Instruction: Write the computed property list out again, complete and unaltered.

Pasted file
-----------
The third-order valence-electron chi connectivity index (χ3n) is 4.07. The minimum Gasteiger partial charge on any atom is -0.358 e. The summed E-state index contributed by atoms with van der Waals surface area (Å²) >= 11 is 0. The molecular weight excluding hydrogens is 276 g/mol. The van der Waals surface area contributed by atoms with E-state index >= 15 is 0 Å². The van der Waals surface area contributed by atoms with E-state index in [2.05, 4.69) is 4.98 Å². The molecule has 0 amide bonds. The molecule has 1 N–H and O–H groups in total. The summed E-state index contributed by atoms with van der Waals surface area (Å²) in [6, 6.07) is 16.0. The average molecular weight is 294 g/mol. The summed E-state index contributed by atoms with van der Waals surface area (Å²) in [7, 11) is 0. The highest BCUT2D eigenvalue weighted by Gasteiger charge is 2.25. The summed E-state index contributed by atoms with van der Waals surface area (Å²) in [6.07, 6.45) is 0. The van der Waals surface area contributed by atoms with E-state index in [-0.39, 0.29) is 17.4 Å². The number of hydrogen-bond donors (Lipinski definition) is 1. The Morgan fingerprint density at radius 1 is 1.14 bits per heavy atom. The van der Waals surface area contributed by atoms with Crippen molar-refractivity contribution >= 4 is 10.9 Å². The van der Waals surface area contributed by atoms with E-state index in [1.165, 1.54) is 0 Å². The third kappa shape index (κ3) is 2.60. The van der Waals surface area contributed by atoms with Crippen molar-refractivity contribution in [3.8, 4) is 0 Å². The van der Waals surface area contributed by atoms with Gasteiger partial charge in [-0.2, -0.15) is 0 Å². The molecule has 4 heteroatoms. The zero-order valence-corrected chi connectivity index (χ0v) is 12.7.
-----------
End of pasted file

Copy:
The third-order valence-electron chi connectivity index (χ3n) is 4.07. The minimum Gasteiger partial charge on any atom is -0.358 e. The summed E-state index contributed by atoms with van der Waals surface area (Å²) >= 11 is 0. The molecular weight excluding hydrogens is 276 g/mol. The van der Waals surface area contributed by atoms with E-state index >= 15 is 0 Å². The van der Waals surface area contributed by atoms with E-state index in [2.05, 4.69) is 4.98 Å². The molecule has 0 amide bonds. The molecule has 1 N–H and O–H groups in total. The summed E-state index contributed by atoms with van der Waals surface area (Å²) in [6, 6.07) is 16.0. The average molecular weight is 294 g/mol. The summed E-state index contributed by atoms with van der Waals surface area (Å²) in [7, 11) is 0. The highest BCUT2D eigenvalue weighted by Gasteiger charge is 2.25. The summed E-state index contributed by atoms with van der Waals surface area (Å²) in [6.07, 6.45) is 0. The van der Waals surface area contributed by atoms with E-state index in [-0.39, 0.29) is 17.4 Å². The number of hydrogen-bond donors (Lipinski definition) is 1. The Morgan fingerprint density at radius 1 is 1.14 bits per heavy atom. The van der Waals surface area contributed by atoms with Crippen molar-refractivity contribution >= 4 is 10.9 Å². The van der Waals surface area contributed by atoms with E-state index in [1.165, 1.54) is 0 Å². The third kappa shape index (κ3) is 2.60. The van der Waals surface area contributed by atoms with Crippen molar-refractivity contribution in [3.8, 4) is 0 Å². The van der Waals surface area contributed by atoms with Gasteiger partial charge in [-0.2, -0.15) is 0 Å². The molecule has 4 heteroatoms. The zero-order valence-corrected chi connectivity index (χ0v) is 12.7.